Don't misunderstand me. I have no doubt that RBS and LBG do indeed intend to lend more at some point. But it won't be because of the FLS scheme. They will lend more when they have reduced their balance sheets to a size compatible with meeting regulatory capital requirements without diluting shareholders' equity (remembering that a lot of that equity in both cases belongs to the state). And - more importantly - when households and businesses are showing better risk profiles. Banks only lend when the risk-return profile is right for them. Throwing money at them, whether excess reserves via QE or cheap market funding via collateral enhancement (which is what FLS is), DOES NOT MAKE THEM LEND.

The fundamental flaw in FLS is that it assumes that corporates and households both want to borrow more and can afford to do so. Neither is true. Corporates have been paying off debt at a considerable pace, and according to the Bank of England's February inflation report, many have large cash balances that they are not investing. Large corporations have also been taking on debt, but much of that has been to refinance existing debt obligations at lower rates or to buy back equity. Household deleveraging currently seems to have slowed down, but that doesn't mean they want to take on more debt: real incomes are falling due to wage restriction, consumption tax rises, benefit cuts and inflation in essential goods, so many have stopped paying off debt because they cannot afford the repayments, not because they don't want to pay it off - and those people cannot take on more debt. And many others don't want to take on debt. Borrowing to fund consumption is definitely out of fashion.

There are of course still households and corporations who do want to borrow. But by and large these are the riskiest ones - first-time-buyers and new small businesses. And they don't want to pay the sort of rates that banks want to charge. The FLS scheme could indeed help these, and there is just a chance that it may still do so: although the fall in market funding costs discourages banks from borrowing any more from the scheme, it may make the penalties for reducing lending rather expensive for those who have already borrowed from the scheme (though there is provision for banks to pay back these loans early). But neither category can provide the UK economy with the major boost it desperately needs. After all, if first-time buyers buy houses, they may spend less into the economy - unless they were previously renting, in which case the effect is most likely a wash. And the failure rate for new small businesses in an economic slump is frightening.  If the Chancellor was hoping that the FLS would kickstart the UK economy, he is doomed to disappointment.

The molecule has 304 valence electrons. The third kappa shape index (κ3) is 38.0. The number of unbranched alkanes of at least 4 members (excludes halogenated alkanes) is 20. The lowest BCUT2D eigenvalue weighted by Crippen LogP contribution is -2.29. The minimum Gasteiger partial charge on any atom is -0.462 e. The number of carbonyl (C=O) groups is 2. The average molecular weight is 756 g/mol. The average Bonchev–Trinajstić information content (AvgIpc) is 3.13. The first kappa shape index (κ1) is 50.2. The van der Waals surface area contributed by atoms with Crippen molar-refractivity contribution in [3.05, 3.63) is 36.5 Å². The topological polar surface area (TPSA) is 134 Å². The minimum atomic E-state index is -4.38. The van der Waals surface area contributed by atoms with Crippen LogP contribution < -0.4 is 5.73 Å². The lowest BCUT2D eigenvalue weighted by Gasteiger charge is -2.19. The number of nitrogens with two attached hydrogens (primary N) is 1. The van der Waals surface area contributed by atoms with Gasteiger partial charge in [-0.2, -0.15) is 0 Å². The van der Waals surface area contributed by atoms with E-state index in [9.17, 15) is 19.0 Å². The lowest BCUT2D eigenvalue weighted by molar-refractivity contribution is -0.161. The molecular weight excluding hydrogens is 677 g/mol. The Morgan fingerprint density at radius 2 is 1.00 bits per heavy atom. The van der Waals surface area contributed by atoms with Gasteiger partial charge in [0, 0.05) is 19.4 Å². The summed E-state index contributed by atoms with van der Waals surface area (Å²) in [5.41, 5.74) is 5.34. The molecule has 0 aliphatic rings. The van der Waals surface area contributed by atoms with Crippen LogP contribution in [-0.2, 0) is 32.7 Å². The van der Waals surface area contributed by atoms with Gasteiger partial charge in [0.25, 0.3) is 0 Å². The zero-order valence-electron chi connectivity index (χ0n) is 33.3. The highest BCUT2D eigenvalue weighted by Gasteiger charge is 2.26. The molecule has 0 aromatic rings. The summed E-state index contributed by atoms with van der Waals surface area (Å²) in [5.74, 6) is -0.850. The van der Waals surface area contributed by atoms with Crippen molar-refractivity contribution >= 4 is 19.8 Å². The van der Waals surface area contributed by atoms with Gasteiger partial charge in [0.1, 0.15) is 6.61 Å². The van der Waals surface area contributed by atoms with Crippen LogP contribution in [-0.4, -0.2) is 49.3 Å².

There is no way that policies designed to increase the indebtedness of households and corporates can succeed. The private debt overhang in the UK economy is crippling; households' debt levels are frighteningly high, and although corporates have been deleveraging there is no real evidence that they have any intention of borrowing to invest in growth-making opportunities: caution is the name of the game at the moment.  And structural problems in the labour market are depressing demand. The IMF noted on a recent blog post that private debt levels across Europe, including the UK, are a considerable drag on growth, and suggests measures rather different from those currently favoured by the Coalition government (my emphasis):
Given the downdraft on consumption and investment, fiscal policy should emphasize long-term measures to raise primary balances and/or cyclically adjusted balances—as opposed to headline deficit targets. Structural measures on the supply side (labor and product market reforms) are crucial to offsetting some of the output cost of depressed demand. We also need to take a second look at whether the legal framework supports timely workouts of household debt.
So a much slower pace of fiscal adjustment, structural supply-side reform, and debt relief for households. As has already been suggested by a very large number of people, from respected economists to yours truly. Welcome aboard, Madame Lagarde.

The FLS is just another example of the Chancellor messing around with money instead of addressing the real issues. And because it depends on increasing household and corporate indebtedness when the private sector is already weighed down by debt, it isn't going to solve anything. Like the rest of the Government's economic policies, it is built on a false premise. It is fatally flawed.